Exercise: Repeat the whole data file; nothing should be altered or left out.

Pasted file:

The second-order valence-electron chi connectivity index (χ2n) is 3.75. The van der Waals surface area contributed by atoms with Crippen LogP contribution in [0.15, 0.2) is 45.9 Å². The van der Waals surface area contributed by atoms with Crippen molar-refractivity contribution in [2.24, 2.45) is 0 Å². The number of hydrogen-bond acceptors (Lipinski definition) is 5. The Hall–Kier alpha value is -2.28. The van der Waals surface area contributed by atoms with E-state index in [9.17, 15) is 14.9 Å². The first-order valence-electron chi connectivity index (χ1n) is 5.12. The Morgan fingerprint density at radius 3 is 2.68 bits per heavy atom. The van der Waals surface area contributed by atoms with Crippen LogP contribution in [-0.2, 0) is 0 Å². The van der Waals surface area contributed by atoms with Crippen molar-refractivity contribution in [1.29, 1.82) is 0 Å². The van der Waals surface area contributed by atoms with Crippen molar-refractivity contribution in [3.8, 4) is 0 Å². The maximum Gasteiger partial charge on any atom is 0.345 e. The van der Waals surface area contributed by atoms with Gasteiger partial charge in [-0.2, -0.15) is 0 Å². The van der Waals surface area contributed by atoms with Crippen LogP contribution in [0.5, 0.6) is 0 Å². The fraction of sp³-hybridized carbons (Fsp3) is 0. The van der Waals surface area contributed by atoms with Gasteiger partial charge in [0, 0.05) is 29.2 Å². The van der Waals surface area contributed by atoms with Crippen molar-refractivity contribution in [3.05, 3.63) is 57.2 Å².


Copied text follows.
The second-order valence-electron chi connectivity index (χ2n) is 3.75. The van der Waals surface area contributed by atoms with Crippen LogP contribution in [0.15, 0.2) is 45.9 Å². The van der Waals surface area contributed by atoms with Crippen molar-refractivity contribution in [2.24, 2.45) is 0 Å². The number of hydrogen-bond acceptors (Lipinski definition) is 5. The Hall–Kier alpha value is -2.28. The van der Waals surface area contributed by atoms with E-state index in [9.17, 15) is 14.9 Å². The first-order valence-electron chi connectivity index (χ1n) is 5.12. The Morgan fingerprint density at radius 3 is 2.68 bits per heavy atom. The van der Waals surface area contributed by atoms with Crippen LogP contribution in [-0.2, 0) is 0 Å². The van der Waals surface area contributed by atoms with Crippen molar-refractivity contribution in [1.29, 1.82) is 0 Å². The van der Waals surface area contributed by atoms with Crippen molar-refractivity contribution in [3.8, 4) is 0 Å². The maximum Gasteiger partial charge on any atom is 0.345 e. The van der Waals surface area contributed by atoms with Gasteiger partial charge in [-0.2, -0.15) is 0 Å². The van der Waals surface area contributed by atoms with Crippen LogP contribution in [0.5, 0.6) is 0 Å². The fraction of sp³-hybridized carbons (Fsp3) is 0. The van der Waals surface area contributed by atoms with Gasteiger partial charge in [0, 0.05) is 29.2 Å². The van der Waals surface area contributed by atoms with Crippen molar-refractivity contribution in [3.05, 3.63) is 57.2 Å².